Network Architecture is difficult. The problem is your never going to get "Instantaneous" clicks on both sides. There will be some lag, and most games get around this by accepting it and building the architecture around it.
For example, most first person shooters use prediction. They keep the entire game state and logic on both ends, but the server sends constant updates on every object in the game. Then, when you do something like shoot something on a client, your side calculates what happened, and then shows you the result. It also sends the event to the server, and the server "should" calculate the same result, since both computers have the same state. If it does, then it tells the client. The client says "tell me something I don't know" and moves on. If the server disagrees, then it updates the client with what really happened, and the player sees a guy they just shot in the head stand up and run away.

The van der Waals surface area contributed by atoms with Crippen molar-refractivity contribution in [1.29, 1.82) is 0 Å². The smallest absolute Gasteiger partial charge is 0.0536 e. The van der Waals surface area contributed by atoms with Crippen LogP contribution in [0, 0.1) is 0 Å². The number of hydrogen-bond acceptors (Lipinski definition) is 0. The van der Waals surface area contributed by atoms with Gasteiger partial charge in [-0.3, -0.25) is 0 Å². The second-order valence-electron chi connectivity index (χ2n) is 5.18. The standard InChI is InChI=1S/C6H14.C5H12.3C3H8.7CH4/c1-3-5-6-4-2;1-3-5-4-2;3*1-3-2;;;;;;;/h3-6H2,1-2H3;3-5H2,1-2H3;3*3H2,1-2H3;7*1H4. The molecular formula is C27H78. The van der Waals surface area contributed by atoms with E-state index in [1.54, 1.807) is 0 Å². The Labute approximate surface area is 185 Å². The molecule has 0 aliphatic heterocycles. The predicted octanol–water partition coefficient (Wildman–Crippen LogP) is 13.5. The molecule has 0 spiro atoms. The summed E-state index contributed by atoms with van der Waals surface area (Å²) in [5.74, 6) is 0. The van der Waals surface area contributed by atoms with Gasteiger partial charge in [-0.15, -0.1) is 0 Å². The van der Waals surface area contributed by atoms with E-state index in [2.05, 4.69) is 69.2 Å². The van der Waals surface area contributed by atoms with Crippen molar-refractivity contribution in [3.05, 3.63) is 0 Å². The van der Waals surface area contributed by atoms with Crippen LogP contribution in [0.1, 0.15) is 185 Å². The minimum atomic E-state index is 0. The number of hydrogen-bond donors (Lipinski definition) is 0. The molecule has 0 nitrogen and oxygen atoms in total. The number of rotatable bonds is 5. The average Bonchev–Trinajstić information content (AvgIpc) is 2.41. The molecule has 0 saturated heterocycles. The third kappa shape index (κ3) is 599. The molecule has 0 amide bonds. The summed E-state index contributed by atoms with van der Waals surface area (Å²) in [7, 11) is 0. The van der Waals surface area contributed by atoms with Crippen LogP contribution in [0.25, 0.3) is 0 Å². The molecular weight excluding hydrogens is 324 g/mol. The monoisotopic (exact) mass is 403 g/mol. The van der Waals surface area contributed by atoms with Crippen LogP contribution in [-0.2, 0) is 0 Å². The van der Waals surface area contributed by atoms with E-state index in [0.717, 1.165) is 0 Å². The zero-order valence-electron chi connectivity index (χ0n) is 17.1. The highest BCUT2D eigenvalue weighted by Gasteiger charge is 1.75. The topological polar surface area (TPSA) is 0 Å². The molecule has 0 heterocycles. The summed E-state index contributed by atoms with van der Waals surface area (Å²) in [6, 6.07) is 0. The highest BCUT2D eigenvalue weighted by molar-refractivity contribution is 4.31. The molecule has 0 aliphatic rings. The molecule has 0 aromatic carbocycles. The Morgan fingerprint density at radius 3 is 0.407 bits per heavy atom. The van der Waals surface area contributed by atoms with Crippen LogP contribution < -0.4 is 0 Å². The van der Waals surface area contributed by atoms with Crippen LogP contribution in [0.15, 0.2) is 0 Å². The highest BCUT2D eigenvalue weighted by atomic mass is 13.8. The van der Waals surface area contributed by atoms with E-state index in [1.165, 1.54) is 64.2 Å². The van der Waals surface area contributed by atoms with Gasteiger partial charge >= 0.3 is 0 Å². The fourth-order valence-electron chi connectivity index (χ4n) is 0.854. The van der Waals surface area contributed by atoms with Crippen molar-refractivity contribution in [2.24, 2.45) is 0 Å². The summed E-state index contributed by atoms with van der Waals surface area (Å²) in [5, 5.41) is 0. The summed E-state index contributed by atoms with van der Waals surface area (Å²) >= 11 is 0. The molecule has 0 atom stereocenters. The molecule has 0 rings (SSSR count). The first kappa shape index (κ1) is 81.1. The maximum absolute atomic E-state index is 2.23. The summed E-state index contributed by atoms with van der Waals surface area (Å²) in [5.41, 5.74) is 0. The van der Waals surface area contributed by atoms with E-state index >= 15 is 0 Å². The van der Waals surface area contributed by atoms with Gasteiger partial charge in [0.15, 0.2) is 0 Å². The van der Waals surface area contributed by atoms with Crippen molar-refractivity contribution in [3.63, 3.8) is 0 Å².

The latency will be even worse with mobile phones. From this question http://stackoverflow.com/questions/1097937/latency-on-mobile-networks-android it looks like you can expect anywhere from 80 ms to 3000 ms.
My advice would be to use the lock step client-client architecture that most RTS's favor. You run deterministic game logic on both ends, then only send user input back and forth. Then you delay the time between input and when the input is given to the game logic so it can by synchronized on all sides. For more info check out http://www.gamasutra.com/view/feature/3094/1500_archers_on_a_288_network_.php/.
Here is an article on how to write the network code for Corona SDK: http://developer.coronalabs.com/code/multiplayer-networking.